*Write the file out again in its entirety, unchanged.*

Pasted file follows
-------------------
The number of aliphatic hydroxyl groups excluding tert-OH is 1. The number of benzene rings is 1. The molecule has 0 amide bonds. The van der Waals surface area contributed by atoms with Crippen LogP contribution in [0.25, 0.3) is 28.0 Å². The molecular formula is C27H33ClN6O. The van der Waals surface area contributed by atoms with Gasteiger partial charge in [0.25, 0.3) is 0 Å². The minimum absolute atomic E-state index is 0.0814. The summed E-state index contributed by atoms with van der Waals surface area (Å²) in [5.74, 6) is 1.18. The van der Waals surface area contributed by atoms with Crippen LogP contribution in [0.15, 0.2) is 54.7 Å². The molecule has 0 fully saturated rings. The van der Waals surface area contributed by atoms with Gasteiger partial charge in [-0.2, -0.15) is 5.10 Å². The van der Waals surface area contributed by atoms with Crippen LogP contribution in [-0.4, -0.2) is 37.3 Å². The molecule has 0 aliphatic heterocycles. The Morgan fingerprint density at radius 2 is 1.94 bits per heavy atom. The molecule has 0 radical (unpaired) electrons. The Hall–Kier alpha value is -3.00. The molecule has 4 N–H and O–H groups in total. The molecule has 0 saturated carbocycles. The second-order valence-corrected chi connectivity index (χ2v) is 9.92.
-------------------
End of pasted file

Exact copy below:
The number of aliphatic hydroxyl groups excluding tert-OH is 1. The number of benzene rings is 1. The molecule has 0 amide bonds. The van der Waals surface area contributed by atoms with Crippen LogP contribution in [0.25, 0.3) is 28.0 Å². The molecular formula is C27H33ClN6O. The van der Waals surface area contributed by atoms with Gasteiger partial charge in [0.25, 0.3) is 0 Å². The minimum absolute atomic E-state index is 0.0814. The summed E-state index contributed by atoms with van der Waals surface area (Å²) in [5.74, 6) is 1.18. The van der Waals surface area contributed by atoms with Crippen LogP contribution in [0.15, 0.2) is 54.7 Å². The molecule has 0 fully saturated rings. The van der Waals surface area contributed by atoms with Gasteiger partial charge in [-0.2, -0.15) is 5.10 Å². The van der Waals surface area contributed by atoms with Crippen LogP contribution in [-0.4, -0.2) is 37.3 Å². The molecule has 0 aliphatic heterocycles. The Morgan fingerprint density at radius 2 is 1.94 bits per heavy atom. The molecule has 0 radical (unpaired) electrons. The Hall–Kier alpha value is -3.00. The molecule has 4 N–H and O–H groups in total. The molecule has 0 saturated carbocycles. The second-order valence-corrected chi connectivity index (χ2v) is 9.92.